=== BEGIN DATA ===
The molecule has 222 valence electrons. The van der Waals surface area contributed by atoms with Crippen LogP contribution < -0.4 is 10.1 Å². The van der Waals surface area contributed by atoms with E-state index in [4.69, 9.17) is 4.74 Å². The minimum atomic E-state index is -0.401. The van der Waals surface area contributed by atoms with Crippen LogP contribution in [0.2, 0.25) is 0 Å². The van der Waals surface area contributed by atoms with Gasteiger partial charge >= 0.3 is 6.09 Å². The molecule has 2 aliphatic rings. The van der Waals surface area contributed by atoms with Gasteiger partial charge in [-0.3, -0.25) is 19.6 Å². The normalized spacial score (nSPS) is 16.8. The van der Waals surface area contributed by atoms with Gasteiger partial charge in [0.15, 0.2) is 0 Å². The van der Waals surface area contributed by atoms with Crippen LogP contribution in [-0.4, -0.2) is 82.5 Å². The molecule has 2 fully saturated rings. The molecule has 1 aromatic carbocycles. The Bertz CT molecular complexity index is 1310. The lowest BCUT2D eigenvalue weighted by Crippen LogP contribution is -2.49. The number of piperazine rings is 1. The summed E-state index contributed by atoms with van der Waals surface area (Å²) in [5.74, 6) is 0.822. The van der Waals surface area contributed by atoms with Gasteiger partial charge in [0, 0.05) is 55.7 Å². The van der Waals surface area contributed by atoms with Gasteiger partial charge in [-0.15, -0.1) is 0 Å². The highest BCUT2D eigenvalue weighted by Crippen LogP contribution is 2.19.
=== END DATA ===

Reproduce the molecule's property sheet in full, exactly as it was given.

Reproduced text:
The molecule has 222 valence electrons. The van der Waals surface area contributed by atoms with Crippen LogP contribution < -0.4 is 10.1 Å². The van der Waals surface area contributed by atoms with E-state index in [4.69, 9.17) is 4.74 Å². The minimum atomic E-state index is -0.401. The van der Waals surface area contributed by atoms with Crippen LogP contribution in [0.2, 0.25) is 0 Å². The van der Waals surface area contributed by atoms with Gasteiger partial charge >= 0.3 is 6.09 Å². The molecule has 2 aliphatic rings. The van der Waals surface area contributed by atoms with Gasteiger partial charge in [-0.3, -0.25) is 19.6 Å². The normalized spacial score (nSPS) is 16.8. The van der Waals surface area contributed by atoms with Gasteiger partial charge in [0.15, 0.2) is 0 Å². The van der Waals surface area contributed by atoms with Crippen LogP contribution in [-0.4, -0.2) is 82.5 Å². The molecule has 2 fully saturated rings. The molecule has 1 aromatic carbocycles. The Bertz CT molecular complexity index is 1310. The lowest BCUT2D eigenvalue weighted by Crippen LogP contribution is -2.49. The number of piperazine rings is 1. The summed E-state index contributed by atoms with van der Waals surface area (Å²) in [5.74, 6) is 0.822. The van der Waals surface area contributed by atoms with Gasteiger partial charge in [0, 0.05) is 55.7 Å². The van der Waals surface area contributed by atoms with Gasteiger partial charge in [-0.15, -0.1) is 0 Å². The highest BCUT2D eigenvalue weighted by Crippen LogP contribution is 2.19.